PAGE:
Recommended Hardware for Nuke:
Like most software developers, Foundry maintains a list of system requirements for Nuke that can be used to help ensure the hardware in your system will work with their software. However, this "system specs" list only covers the very basics of what is needed to run the software, not what will actually give the best performance. We've done research to find out what sort of hardware will offer artists the smoothest experience in Nuke, which we sum up below. Some of the sources we used include Foundry articles and forums, which may provide even more insight for those who want to dig deeper.
Most tasks in Nuke are single-threaded, so you want to prioritize high clock speeds. Intel's top-end Core processors are frequently the best option in that regard, with AMD's Ryzen chips close behind.
There are, however, a wide variety of uses and plugins for Nuke that can change that. For example, if you work with particles effects a lot that can benefit from a higher core count CPU. Some workflows also need particularly high amounts of RAM, potentially beyond the 128GB maximum that consumer processors often have. AMD's Threadripper PRO chips both support higher memory totals and offer more cores, making them a great solution for working with larger projects and multithreaded plugins / effects.
Nuke is very similar to Cinema 4D in that the viewport is all powered by the GPU. Options like NVIDIA's GeForce RTX 3070 Ti and 3080 are great for the price, and even a card like the 3090 Ti could be worthwhile if you are dealing with very complex environments that require more VRAM. Both extreme polygon counts (in the tens of millions) and complex animations are a couple of things that could cause a 3D environment to need more VRAM.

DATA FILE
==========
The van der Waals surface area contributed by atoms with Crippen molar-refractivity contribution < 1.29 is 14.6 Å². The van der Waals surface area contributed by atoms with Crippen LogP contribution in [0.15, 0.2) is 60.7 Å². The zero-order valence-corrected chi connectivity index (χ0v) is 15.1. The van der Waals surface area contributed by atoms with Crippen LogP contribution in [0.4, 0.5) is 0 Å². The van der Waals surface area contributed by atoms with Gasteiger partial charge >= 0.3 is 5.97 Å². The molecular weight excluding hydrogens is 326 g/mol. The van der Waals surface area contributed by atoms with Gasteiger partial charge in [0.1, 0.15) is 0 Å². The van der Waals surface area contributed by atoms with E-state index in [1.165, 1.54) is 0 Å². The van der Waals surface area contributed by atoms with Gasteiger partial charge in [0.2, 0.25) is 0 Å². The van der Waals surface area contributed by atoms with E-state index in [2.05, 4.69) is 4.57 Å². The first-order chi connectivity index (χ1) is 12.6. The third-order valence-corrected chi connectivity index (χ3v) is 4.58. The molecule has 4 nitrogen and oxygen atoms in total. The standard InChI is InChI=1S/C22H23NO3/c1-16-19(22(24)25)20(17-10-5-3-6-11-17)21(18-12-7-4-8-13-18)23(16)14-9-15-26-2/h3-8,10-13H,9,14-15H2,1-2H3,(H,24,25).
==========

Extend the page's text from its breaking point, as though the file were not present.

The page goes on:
One thing to note is that Foundry (who makes Nuke) often recommends AMD cards; they appear to have some sort of partnership. However, they also have recommended solutions with NVIDIA Quadro cards at different times - so both NVIDIA and AMD cards should work just fine. We still recommend NVIDIA GPUs here at Puget based on our in-house experience.
Just like After Effects, Nuke can use a crazy amount of RAM when rendering a project. Many users consistently fill 128GB of RAM! While Intel Core and AMD Ryzen tend to offer higher single-core performance, users with longer or higher resolution projects will likely be better served with an AMD Threadripper Pro configuration that has 256 or 512GB of RAM instead.
Because of large project and cache files, we recommend at least a two-drive configuration. The primary drive doesn't need to be massive, as it will mostly house Windows and applications (including Nuke): a 500GB SSD should suffice for most users. Then, a second drive for your Active Projects and Media Cache is ideal: a 1 to 2TB M.2 SSD being the best choice there, for most folks.
If you have extra room in your budget, or keep a lot of assets and effects around for use on various projects, then having a third drive (either SSD or HHD) for storing those is a nice option. Clinton Jones, who we have partnered with, calls that drive his “Action drive”. And of course if you want additional mass storage and archival, an internal or external hard drive works well for that and is less expensive than a high capacity SSD.
Puget Systems offers a range of powerful and reliable systems that are tailor-made for your unique workflow.